1. The applicant was convicted under Section 429, I.P.C. for the offence of mischief by causing the death of a young buffalo by hitting it with a stone, and sentenced to pay a fine of Rs. 40/-. The prosecution alleged that on 12.12.51 the complainant's buffalo had trespassed into the applicant's field and while the applicant's daughter was driving it away, the applicant who was driving his 'kos' left it and threw a stone weighing about a pound and a half at the buffalo which hit it on its forehead as a result of which it died. The applicant's defence was that in throwing the stone at it, he had no intention to cause any injury to the buffalo but he merely wanted to drive it away. The learned Magistrate held that as the applicant's daughter was driving it away, there was no need for the applicant to leave his kos and in throwing the stone at it and killing it, an intention or knowledge that wrongful loss would be caused to the owner must be imputed to the applicant and as a result of these findings he convicted and sentenced the applicant as stated above.
The Sessions Judge, Central Saurashtra Division, has made this reference against the learned Magistrate's order recommending that the applicant's conviction should be quashed as in his view in throwing the stone at the buffalo the applicant's intention was to drive it away and to protect his property from trespass and not to cause any wrongful loss to the owner by killing It.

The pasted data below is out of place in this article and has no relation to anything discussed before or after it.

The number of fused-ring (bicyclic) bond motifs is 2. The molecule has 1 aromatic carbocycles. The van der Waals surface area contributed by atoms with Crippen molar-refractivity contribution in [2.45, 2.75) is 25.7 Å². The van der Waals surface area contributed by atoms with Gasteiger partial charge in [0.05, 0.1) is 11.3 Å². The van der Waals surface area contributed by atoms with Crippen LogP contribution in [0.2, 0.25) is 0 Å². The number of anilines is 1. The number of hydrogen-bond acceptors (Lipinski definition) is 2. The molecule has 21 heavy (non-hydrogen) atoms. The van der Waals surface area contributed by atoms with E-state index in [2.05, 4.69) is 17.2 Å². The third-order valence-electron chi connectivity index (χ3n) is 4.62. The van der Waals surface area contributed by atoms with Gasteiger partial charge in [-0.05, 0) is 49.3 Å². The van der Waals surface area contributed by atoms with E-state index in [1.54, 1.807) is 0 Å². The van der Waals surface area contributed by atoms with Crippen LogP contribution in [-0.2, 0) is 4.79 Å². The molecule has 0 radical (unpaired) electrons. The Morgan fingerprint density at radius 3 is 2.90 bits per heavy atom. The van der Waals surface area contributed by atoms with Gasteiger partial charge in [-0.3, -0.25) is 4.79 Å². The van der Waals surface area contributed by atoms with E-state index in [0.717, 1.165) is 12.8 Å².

2. The offence of mischief under Section 429 is committed if the offender commits mischief by killing, poisoning, maiming or rendering useless any buffalo etc. Under Section 425, I.P.C. a person is said to commit mischief with intent to cause, or knowing that he is likely to cause, wrongful loss to a person causes the destruction of any A property. The existence of the requisite intention or knowledge is therefore an essential ingredient to the offence and the accused cannot be convicted under Section 429, I.P.C. unless it is shown that the act of killing etc., was with the requisite intention or knowledge.
In this case, the buffalo was actually in the applicant's field when he threw the stone at it. It is true that his daughter was driving it away and it would have been better if he had allowed her to do so. But the applicant had a right to assist his daughter and in throwing the stone at the buffalo his intention was to protect hi3 property from trespass rather than to cause any harm to the animal. The stone which hit the buffalo has not been produced and it is therefore impossible to say that the applicant selected a particularly heavy stone out of all proportion to the needs of the occasion from which an inference of guilty intent or knowledge can be made.
The learned Magistrate has quoted from the decision in - Mahadeo v. Emperor AIR 1916 Nag 14 (A), in support of his order. The quotation shows that the accused in that case had thrown a stone at a cow maiming it 'after' he had driven it out of his master's field. The learned Sessions Judge has pointed out that in this case the buffalo was actually in the field when the applicant threw the stone and this fact distinguishes it from the decision relied upon by the learned Magistrate. We do not mean to say that a person can intentionally kill or maim an animal trespassing upon his property. But he has a right to use reasonable force to protect his property against trespass so long as the trespass continues, and it is not proved in this case that the applicant used force in excess of the needs of the occasion. We regret the unfortunate loss of the buffalo but we agree with the learned Sessions Judge's opinion that the offence under Section 429 has not been established against the applicant. The reference is therefore accepted and the applicant's conviction is set aside. The fine, if paid, is ordered to be refunded to the applicant.